it would seem so!

    • No journalists. Plenty of, very VERY expensive, propagandists however. One presenter of a show on ABC was dripping on about high salaries paid to CEO’s in the private sector. IIRC, this presenter was paid over AU$500k, from the taxpayer.

      Good ‘ol Aunty B!

    • robyn williams has controlled the science show and the minions that will be replacing him for close to 30yrs or more, I had hoped he’d retire or die but he obviously likes smarming round and the huge paypacket too much, eve after a run in with cancer i believe
      hes not alone in that LNL another show is as bad for bias to only warmist views will be aired.
      and Ita Buttrose might be a nice enough person but I doubt she will do any housecleaning of the abc either.
      we now get endless repeats and supposedly further content is podcast or via facebook/abc page
      which removes quite a few from hearing/reading whats produced. Walid alis show is a great example 30mins of waffle and then the guest gets 5mins and the rest is NOT aired to the public.

  26. I ignored the crocodile warnings.

    Only an Australian would say that 😀

    Well in JM. Hands on approach 🙂

    • Not particularly dangerous in this type of terrain at low tide. Too open. Crocodiles are ambush predators. In dense mangrove there might be some risk, but not on an open mudflat/reef platform. And I definitely wouldn’t go swimming anywhere there are salties around.

      By the way you can go swimming where there are freshies – I’ve done it – but you better be sure they are freshies only, and don’t molest or step on one.

  27. As I understand it Corals seed every year . These seeds drift everywhere sol if a bit of coral somewhere dies, it gets re-seeded over time.
    Corals have been around for millions of years so any small variation in temperature will not kill them off.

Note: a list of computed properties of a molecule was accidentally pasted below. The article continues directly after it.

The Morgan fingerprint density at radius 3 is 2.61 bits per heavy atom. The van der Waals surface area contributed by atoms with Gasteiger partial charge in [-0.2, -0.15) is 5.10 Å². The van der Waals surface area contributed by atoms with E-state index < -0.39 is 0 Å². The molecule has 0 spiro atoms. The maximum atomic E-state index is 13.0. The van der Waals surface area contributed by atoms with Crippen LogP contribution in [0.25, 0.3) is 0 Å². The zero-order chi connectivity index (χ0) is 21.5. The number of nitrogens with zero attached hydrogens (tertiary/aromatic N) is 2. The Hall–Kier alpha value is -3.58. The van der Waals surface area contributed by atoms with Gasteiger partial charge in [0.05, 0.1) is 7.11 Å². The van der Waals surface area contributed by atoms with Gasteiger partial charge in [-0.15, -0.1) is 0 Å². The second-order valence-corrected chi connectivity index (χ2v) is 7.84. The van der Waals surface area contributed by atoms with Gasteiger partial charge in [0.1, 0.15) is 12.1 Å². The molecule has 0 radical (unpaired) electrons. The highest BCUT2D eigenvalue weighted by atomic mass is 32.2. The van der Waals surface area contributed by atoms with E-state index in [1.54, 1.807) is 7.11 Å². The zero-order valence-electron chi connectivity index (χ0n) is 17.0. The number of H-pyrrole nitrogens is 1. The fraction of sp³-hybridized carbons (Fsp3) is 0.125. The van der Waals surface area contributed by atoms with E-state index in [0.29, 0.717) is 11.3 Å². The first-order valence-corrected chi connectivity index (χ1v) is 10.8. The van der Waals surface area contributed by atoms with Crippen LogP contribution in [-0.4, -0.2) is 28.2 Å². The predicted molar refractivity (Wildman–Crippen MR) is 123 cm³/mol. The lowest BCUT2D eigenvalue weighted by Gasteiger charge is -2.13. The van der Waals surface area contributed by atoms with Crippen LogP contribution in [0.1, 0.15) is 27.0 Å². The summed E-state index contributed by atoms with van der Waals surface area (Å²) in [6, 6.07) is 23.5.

One thing, if indeed the seeds drift everywhere, do we see the same species world wide ?

    Re. the Crown of Thorns problem, I recall that it was said that the Farmers were the problem, for using far too much fertiliser. It seemed a bit weak as any sensible farmer does not waste money by over fertilising his land.

    Thank you Jennifer, for a very interesting article.

    MJE VK5ELL

  28. It more than once crossed my mind, that with all the money floating around for reef research and lawyers … there could perhaps be some mapping, or just one transect, at this most contentious of locations supposedly indicative of the state of the Great Barrier Reef more generally. –>
    It more than once crossed my mind, that with all the money floating around for reef research and lawyers … there could perhaps be some mapping, or just one [ transect ] transact, at this most contentious of locations supposedly indicative of the state of the Great Barrier Reef more generally.

    / ?

  29. Acropora corals are generally tan or brown in colour when they have masses of zooxanthellae and are thus growing quickly – and are healthy. –> Acropora corals are generally tan or brown, [ but ] colorful when they have masses of zooxanthellae and are thus growing quickly – and are healthy.

    / ?

  30. My fault –

    Your “White corals have no zooxanthellae and are often dead, because they have been exposed to temperatures that are too high. Colourful corals, like thin women, are more nutrient starved and often exist in environments of intense illumination – existing near the limits of what might be considered healthy.”

  31. Hi Johann

    I’m not sure what you are meaning by the above three comments … except perhaps that you want some editing because you think that I am inadvertently in error?

    I am not in error regarding ‘transects’ or ‘zooxanthellae’.

    To be clear:

    1. Zooxanthellae are considered good, a sign of healthy and fast growing coral. Corals that are very brown generally have masses of Zooxanthellae A and B.

    2. What I mean by a ‘transect’ is running a string/tape measure across an area and counting everything that it touches/everything in its path.

    While more recently I have spent a lot of time playing with big data and artificial neural networks (ANNs), my first major at Uni (30 years ago) was botany … including plant ecology. I then worked as a field entomologist (in the area of weed biocontrol) for 7 years, and ran lots of transects.

    I’m rather looking forward to getting back to this, more field work … at least that this the plan.